Since we began keeping statistics on this subject (from January 1, 2001 until March 31, 2012), there have been 99 successful legal decisions against Nazi war criminals, and 89 new indictments filed, six during the previous year.

And although there was a decline in the number of new investigations initiated, the number of ongoing investigations as of April 1, 2012, was 1,138 in 10 different countries, a figure which leaves room for guarded optimism that at least several additional war criminals will be held accountable for their crimes in the coming years.

ALL OF the above clearly demonstrates that it is still possible to bring Nazi war criminals to justice and in fact, the moral and judicial basis to do so remain as convincing as ever and can basically be summarized as follows:

1. The passage of time in no way diminishes the guilt of the killers. The fact that they have hereto eluded justice does not alter their criminal responsibility.

2. Old age should not afford protection for those who committed such heinous crimes. The fact that a person reaches the age of 85 or 90 does not turn a murderer into a Righteous Gentile.

3. The obligation of our generation to the victims is to make an honest effort to find their killers, who murdered innocent civilians just because they were categorized as “enemies of the Reich.”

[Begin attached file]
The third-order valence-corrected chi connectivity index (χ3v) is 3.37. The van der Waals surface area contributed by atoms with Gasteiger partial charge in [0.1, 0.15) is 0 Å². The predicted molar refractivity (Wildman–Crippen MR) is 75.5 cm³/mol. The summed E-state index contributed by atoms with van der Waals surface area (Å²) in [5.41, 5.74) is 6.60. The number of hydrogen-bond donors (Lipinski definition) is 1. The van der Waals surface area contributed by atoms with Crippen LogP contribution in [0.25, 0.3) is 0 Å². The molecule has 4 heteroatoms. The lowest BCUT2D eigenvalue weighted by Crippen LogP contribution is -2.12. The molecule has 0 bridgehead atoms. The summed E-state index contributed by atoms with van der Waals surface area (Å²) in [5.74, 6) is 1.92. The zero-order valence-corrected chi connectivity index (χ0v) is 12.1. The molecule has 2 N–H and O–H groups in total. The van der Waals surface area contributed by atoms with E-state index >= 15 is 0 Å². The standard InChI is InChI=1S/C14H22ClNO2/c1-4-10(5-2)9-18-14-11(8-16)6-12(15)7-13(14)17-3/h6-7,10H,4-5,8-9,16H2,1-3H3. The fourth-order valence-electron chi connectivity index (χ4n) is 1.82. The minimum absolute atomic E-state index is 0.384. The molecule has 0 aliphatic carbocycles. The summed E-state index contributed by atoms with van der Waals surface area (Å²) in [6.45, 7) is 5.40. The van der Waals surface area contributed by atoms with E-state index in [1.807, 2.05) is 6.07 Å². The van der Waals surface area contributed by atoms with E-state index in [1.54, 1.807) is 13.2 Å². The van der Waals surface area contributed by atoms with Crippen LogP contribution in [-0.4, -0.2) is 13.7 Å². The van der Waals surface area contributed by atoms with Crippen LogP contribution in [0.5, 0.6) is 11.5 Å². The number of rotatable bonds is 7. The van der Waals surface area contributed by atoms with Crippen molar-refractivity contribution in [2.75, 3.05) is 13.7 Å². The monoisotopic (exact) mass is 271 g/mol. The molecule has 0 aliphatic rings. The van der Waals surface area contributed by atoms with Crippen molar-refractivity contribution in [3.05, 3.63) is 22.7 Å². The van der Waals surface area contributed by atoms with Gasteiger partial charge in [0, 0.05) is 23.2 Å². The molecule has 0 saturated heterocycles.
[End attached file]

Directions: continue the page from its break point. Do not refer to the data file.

4. The continued effort to bring Holocaust perpetrators to justice sends the powerful message that if you commit such terrible crimes, even decades later there will be those trying to find you and make you pay for your crimes. Unfortunately, far too many of those who committed the crimes of the Shoa escaped justice, which can only encourage and inspire today’s neo-Nazis and anti- Semites.

5. The prosecutions of Nazi war criminals, when conducted properly, are the best history lessons available and an important tool in the fight against Holocaust denial, distortion and revisionism.

AND IN conclusion, one last point. I am often asked whether in view of the many years which have passed since they committed their crimes as young men and women, the criminals are presently not sorry for what they did.

That is, in theory, an interesting question and one which could be strengthened by the enormous amount of information currently available on the Holocaust.

Unfortunately, I have never encountered a Nazi who expressed regret or remorse and was willing to confess to his or her crimes. In that respect, these are the last people on earth to deserve any sympathy, since they had none for their innocent victims.

On International Holocaust Remembrance Day, that is an important message that should be internalized all over the world.

The author is the chief Nazihunter of the Simon Wiesenthal Center and director of its Israel Office. His latest book, Operation Last Chance; One Man’s Quest to Bring Nazi Criminals to Justice (Palgrave/ Macmillan) has been published in seven languages.